Governor Malloy wants to dramatically change how the state budgets, to “reset our expectations of what we can afford, how we provide services, and how we save for our priorities.”
Change is imperative to help “create a more sustainable and enduring economy” in Connecticut,” he said.
Reshaping the state budgeting process was the centerpiece of the governor’s State of the State Address this week at the open of the 2016 session of the General Assembly.
No longer can the state “wrongly assume government can do everything it does now, regardless of ever-growing costs,” said Gov. Malloy. “It just isn’t sustainable.”
Just as businesses and families have adapted to the changing realities of a tough economy by spending only what they can afford, said the governor, so now must state government.
CBIA believes the governor’s budget proposals outline the tough, necessary changes Connecticut needs to resolve its fiscal issues and build a strong, competitive economy.
“We no longer have a choice,” said CBIA president and CEO Joe Brennan. “This is what the state’s fiscal condition demands.
“The Governor’s responding to what he’s hearing from residents and large and small businesses, that government must change the way it operates if Connecticut’s going to see strong, vibrant economic growth.”
State lawmakers will be in session from now until midnight, Wednesday, May 4, to consider myriad issues but most important, the governor’s $19.87 billion budget revision.
Connecticut faces a budget deficit of at least $7 million for this fiscal year and approximately $550 million in the next, plus billion-dollar deficits in funding for state employee retirement benefits.
Gov. Malloy’s proposal would cut 5.75% from all agency discretionary budgets and overall reduce state spending by $570 million in the next fiscal year, a budget cut of 2.8% from what had been approved.
He said the state’s workforce would have to be reduced by more than 1,000 through attrition “and other means.”
But the governor went far beyond the revised budget numbers to call for a major overhaul of how the state works and budgets.
He outlined five principles to change the way the state budgets--reforms that reflect sentiments expressed by the state’s business community--including:
- Limiting spending to available resources by abandoning the “current services” system of budgeting which automatically funds every activity or line item previously funded, with inflation increases, every year. “Autopilot” spending increases, said the governor, “must end, and ... must end this year.”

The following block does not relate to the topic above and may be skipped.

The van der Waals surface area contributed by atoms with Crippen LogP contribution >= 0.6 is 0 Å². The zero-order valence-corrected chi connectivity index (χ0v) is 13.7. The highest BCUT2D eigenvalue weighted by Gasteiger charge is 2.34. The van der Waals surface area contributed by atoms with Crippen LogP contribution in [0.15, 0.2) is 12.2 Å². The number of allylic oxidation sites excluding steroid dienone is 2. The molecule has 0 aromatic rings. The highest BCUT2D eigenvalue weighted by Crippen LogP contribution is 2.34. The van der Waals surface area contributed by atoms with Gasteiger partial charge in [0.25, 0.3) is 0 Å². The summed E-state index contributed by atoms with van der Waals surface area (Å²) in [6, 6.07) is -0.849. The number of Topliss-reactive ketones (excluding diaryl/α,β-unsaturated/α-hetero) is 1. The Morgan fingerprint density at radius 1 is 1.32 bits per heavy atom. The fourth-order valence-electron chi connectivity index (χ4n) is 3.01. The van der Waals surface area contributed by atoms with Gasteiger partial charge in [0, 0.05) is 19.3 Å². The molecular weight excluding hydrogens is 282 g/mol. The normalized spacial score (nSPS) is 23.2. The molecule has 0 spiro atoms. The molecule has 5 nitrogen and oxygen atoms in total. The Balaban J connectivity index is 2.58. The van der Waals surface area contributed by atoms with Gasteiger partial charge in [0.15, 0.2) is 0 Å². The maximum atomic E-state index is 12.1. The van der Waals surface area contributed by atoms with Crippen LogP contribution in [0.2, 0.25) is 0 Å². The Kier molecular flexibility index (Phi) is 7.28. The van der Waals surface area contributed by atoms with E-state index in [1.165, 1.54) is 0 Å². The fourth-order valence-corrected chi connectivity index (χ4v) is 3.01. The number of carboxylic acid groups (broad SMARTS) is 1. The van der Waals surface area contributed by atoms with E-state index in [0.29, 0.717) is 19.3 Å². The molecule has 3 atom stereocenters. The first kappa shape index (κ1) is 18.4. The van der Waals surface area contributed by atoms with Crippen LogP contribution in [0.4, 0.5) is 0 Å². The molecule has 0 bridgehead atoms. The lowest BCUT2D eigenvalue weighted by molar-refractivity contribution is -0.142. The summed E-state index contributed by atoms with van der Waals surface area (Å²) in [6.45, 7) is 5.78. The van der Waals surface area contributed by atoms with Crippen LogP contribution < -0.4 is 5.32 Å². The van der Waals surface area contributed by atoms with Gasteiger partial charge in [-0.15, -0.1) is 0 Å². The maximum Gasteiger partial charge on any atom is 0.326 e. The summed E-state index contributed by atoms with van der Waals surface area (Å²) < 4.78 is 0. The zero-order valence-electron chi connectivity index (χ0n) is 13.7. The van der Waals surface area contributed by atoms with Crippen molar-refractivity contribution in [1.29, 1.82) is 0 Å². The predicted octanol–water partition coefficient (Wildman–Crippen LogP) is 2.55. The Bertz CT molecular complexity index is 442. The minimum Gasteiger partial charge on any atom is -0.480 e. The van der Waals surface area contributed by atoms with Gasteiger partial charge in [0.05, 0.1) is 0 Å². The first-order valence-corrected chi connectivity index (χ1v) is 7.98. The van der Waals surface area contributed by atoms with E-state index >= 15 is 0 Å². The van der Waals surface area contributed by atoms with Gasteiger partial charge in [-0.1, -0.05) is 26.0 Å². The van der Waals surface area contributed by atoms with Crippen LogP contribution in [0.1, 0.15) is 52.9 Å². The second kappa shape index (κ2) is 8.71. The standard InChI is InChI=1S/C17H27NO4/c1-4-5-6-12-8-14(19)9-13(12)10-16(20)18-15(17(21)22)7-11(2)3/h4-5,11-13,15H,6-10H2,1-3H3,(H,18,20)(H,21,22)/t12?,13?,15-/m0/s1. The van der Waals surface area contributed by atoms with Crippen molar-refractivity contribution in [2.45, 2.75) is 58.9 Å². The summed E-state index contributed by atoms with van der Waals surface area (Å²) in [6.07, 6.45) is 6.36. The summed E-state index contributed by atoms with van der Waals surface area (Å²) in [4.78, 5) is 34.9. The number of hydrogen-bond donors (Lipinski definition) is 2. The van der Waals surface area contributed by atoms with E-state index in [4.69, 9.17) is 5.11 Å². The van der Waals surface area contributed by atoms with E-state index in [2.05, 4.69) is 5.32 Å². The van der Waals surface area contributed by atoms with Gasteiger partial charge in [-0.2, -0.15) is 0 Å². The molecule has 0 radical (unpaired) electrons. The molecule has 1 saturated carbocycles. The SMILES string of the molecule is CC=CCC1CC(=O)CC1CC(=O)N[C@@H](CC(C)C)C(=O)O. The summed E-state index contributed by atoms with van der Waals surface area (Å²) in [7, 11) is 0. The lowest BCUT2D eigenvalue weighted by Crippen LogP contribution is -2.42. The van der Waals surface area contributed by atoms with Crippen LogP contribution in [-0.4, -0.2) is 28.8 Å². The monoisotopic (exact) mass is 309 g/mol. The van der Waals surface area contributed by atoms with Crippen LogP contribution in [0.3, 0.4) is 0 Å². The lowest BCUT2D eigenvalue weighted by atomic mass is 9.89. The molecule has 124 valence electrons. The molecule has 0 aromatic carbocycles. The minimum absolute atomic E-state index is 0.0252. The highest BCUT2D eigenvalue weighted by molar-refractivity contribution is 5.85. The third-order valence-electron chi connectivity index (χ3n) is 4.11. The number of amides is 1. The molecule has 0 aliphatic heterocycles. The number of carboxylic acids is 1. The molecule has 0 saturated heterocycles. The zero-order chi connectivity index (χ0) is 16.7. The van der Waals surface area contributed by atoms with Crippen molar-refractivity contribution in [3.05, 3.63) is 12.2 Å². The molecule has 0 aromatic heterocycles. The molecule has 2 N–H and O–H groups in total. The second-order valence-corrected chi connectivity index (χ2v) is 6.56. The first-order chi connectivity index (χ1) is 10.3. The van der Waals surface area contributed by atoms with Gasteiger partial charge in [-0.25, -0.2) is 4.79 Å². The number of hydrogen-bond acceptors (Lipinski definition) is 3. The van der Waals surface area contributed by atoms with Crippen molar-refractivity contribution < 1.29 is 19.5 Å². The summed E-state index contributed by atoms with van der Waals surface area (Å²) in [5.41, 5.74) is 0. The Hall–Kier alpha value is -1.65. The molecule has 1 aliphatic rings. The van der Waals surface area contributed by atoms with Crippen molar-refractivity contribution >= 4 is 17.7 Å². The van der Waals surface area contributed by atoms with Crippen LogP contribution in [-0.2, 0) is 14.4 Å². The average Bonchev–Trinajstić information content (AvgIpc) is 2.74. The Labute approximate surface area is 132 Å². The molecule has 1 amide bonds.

- Reforming the funding of long-term state employee pensions and other retirement costs
- Defining state government’s “core services” to prioritize state spending. “Core services cannot comprise every single line item,” said the governor.
- Holding state agencies accountable for results, by focusing on outcomes and cost-effectiveness
- Holding bipartisan budget talks, and “get[ting] it done early. We welcome anyone to that table,” he added.
This budget is based not on how much we want to spend, but how much money we actually have to spend.
“This budget is based not on how much we want to spend, but how much money we actually have to spend,” he said.
Spending Cap, Debt Refinance
Among other things, the governor wants to:
- Enact the state spending cap approved by taxpayers in 1992
- Enact a transportation funding lock box
- Refinance state employee pension debt, reducing the expected rate of return on those funds, and changing the expensive Tier One plan to a pay-as-you-go system
- Hold “necessary discussions between labor and management” to explore other changes to state employee retirement benefits “based on what we can afford, not what we previously spent.”
- Make state spending more transparent by posting detailed information from state agencies online
In order to accomplish all of these changes, said the governor, “everyone must be willing to compromise.”
The governor said there is “a new economic reality” and “visceral feeling that our country and our state are not going back to how things were before the Great Recession.”
He acknowledged that Connecticut businesses “are making different decisions about how they hire, and the benefits they offer. They’re looking at new technologies to fundamentally change how they operate, because if they don’t, they won’t survive.”
While the state has started to make some incremental improvements in how it operates and budgets, “it’s clear that our work is not done."
“We have to adapt even more,” he said. State government must “reset our expectations of what we can afford, how we provide services, and how we save for our priorities.”
“This is a critical turning point for Connecticut,” said Brennan.
Connecticut has made progress creating jobs and attracting businesses, but “not enough to sustain and support state programs and services and keep jobs and families in Connecticut,” he added.
“Lawmakers must come together and support real, long-term reforms so Connecticut can meet the competitive demands of a 21st century economy.”
And they will now start the process of refining the revised state budget through the Appropriations and Finance committees.